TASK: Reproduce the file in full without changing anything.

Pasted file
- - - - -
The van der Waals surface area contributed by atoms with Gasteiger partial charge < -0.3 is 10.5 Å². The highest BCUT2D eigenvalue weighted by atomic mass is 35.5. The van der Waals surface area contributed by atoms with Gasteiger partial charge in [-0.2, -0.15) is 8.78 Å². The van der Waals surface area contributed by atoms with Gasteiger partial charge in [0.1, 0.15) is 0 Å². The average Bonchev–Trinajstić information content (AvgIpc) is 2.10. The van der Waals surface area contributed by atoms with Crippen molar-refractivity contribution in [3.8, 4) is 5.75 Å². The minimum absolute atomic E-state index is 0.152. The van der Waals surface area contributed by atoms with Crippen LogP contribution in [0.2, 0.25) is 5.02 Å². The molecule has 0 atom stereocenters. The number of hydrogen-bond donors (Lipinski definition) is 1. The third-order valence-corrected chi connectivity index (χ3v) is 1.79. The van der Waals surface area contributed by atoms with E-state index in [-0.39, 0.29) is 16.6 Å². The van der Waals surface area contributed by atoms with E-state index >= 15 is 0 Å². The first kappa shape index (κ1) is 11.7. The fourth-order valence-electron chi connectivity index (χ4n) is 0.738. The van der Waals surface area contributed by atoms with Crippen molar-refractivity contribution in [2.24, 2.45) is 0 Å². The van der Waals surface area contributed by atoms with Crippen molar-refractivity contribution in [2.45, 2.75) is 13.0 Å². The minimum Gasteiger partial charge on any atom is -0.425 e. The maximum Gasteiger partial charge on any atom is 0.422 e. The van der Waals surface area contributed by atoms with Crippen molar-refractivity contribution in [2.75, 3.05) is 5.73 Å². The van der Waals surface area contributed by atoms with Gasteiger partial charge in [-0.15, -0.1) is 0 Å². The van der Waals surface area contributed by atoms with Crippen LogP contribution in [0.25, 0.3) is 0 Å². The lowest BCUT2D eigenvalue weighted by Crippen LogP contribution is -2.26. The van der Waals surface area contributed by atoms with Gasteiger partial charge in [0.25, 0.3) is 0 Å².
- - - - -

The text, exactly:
The van der Waals surface area contributed by atoms with Gasteiger partial charge < -0.3 is 10.5 Å². The highest BCUT2D eigenvalue weighted by atomic mass is 35.5. The van der Waals surface area contributed by atoms with Gasteiger partial charge in [-0.2, -0.15) is 8.78 Å². The van der Waals surface area contributed by atoms with Gasteiger partial charge in [0.1, 0.15) is 0 Å². The average Bonchev–Trinajstić information content (AvgIpc) is 2.10. The van der Waals surface area contributed by atoms with Crippen molar-refractivity contribution in [3.8, 4) is 5.75 Å². The minimum absolute atomic E-state index is 0.152. The van der Waals surface area contributed by atoms with Crippen LogP contribution in [0.2, 0.25) is 5.02 Å². The molecule has 0 atom stereocenters. The number of hydrogen-bond donors (Lipinski definition) is 1. The third-order valence-corrected chi connectivity index (χ3v) is 1.79. The van der Waals surface area contributed by atoms with E-state index in [-0.39, 0.29) is 16.6 Å². The van der Waals surface area contributed by atoms with E-state index >= 15 is 0 Å². The first kappa shape index (κ1) is 11.7. The fourth-order valence-electron chi connectivity index (χ4n) is 0.738. The van der Waals surface area contributed by atoms with Crippen molar-refractivity contribution in [2.24, 2.45) is 0 Å². The van der Waals surface area contributed by atoms with Crippen molar-refractivity contribution in [2.45, 2.75) is 13.0 Å². The minimum Gasteiger partial charge on any atom is -0.425 e. The maximum Gasteiger partial charge on any atom is 0.422 e. The van der Waals surface area contributed by atoms with Crippen molar-refractivity contribution in [2.75, 3.05) is 5.73 Å². The van der Waals surface area contributed by atoms with Gasteiger partial charge in [-0.15, -0.1) is 0 Å². The van der Waals surface area contributed by atoms with Crippen LogP contribution in [0.25, 0.3) is 0 Å². The lowest BCUT2D eigenvalue weighted by Crippen LogP contribution is -2.26. The van der Waals surface area contributed by atoms with Gasteiger partial charge in [0.25, 0.3) is 0 Å².